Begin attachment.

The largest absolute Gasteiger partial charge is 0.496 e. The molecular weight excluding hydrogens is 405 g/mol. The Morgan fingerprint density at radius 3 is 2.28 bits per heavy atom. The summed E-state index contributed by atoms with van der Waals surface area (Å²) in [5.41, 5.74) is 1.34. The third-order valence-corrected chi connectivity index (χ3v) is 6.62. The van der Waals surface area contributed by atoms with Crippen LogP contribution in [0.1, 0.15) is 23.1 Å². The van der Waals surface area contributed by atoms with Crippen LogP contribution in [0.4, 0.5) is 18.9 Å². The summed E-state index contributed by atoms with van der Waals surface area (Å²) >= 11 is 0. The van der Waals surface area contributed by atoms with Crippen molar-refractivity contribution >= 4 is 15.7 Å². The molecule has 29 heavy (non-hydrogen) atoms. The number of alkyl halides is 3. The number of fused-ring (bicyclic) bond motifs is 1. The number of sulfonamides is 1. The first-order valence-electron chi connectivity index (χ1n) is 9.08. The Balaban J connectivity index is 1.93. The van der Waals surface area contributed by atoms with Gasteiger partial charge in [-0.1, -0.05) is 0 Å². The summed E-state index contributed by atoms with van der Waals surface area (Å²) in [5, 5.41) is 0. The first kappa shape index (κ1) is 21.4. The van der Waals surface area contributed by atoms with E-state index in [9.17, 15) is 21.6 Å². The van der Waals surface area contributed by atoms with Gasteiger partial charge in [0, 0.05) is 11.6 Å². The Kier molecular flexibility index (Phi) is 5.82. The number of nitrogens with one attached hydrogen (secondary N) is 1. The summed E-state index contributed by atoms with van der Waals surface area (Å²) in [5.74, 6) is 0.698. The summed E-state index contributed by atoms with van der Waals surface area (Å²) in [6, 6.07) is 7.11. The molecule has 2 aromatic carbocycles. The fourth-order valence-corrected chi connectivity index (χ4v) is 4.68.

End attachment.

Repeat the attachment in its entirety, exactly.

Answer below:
The largest absolute Gasteiger partial charge is 0.496 e. The molecular weight excluding hydrogens is 405 g/mol. The Morgan fingerprint density at radius 3 is 2.28 bits per heavy atom. The summed E-state index contributed by atoms with van der Waals surface area (Å²) in [5.41, 5.74) is 1.34. The third-order valence-corrected chi connectivity index (χ3v) is 6.62. The van der Waals surface area contributed by atoms with Crippen LogP contribution in [0.1, 0.15) is 23.1 Å². The van der Waals surface area contributed by atoms with Crippen LogP contribution in [0.4, 0.5) is 18.9 Å². The summed E-state index contributed by atoms with van der Waals surface area (Å²) >= 11 is 0. The van der Waals surface area contributed by atoms with Crippen molar-refractivity contribution >= 4 is 15.7 Å². The molecule has 29 heavy (non-hydrogen) atoms. The number of alkyl halides is 3. The number of fused-ring (bicyclic) bond motifs is 1. The number of sulfonamides is 1. The first-order valence-electron chi connectivity index (χ1n) is 9.08. The Balaban J connectivity index is 1.93. The van der Waals surface area contributed by atoms with Gasteiger partial charge in [-0.1, -0.05) is 0 Å². The summed E-state index contributed by atoms with van der Waals surface area (Å²) in [5, 5.41) is 0. The first kappa shape index (κ1) is 21.4. The van der Waals surface area contributed by atoms with E-state index in [9.17, 15) is 21.6 Å². The van der Waals surface area contributed by atoms with Gasteiger partial charge in [0, 0.05) is 11.6 Å². The Kier molecular flexibility index (Phi) is 5.82. The number of nitrogens with one attached hydrogen (secondary N) is 1. The summed E-state index contributed by atoms with van der Waals surface area (Å²) in [5.74, 6) is 0.698. The summed E-state index contributed by atoms with van der Waals surface area (Å²) in [6, 6.07) is 7.11. The molecule has 2 aromatic carbocycles. The fourth-order valence-corrected chi connectivity index (χ4v) is 4.68.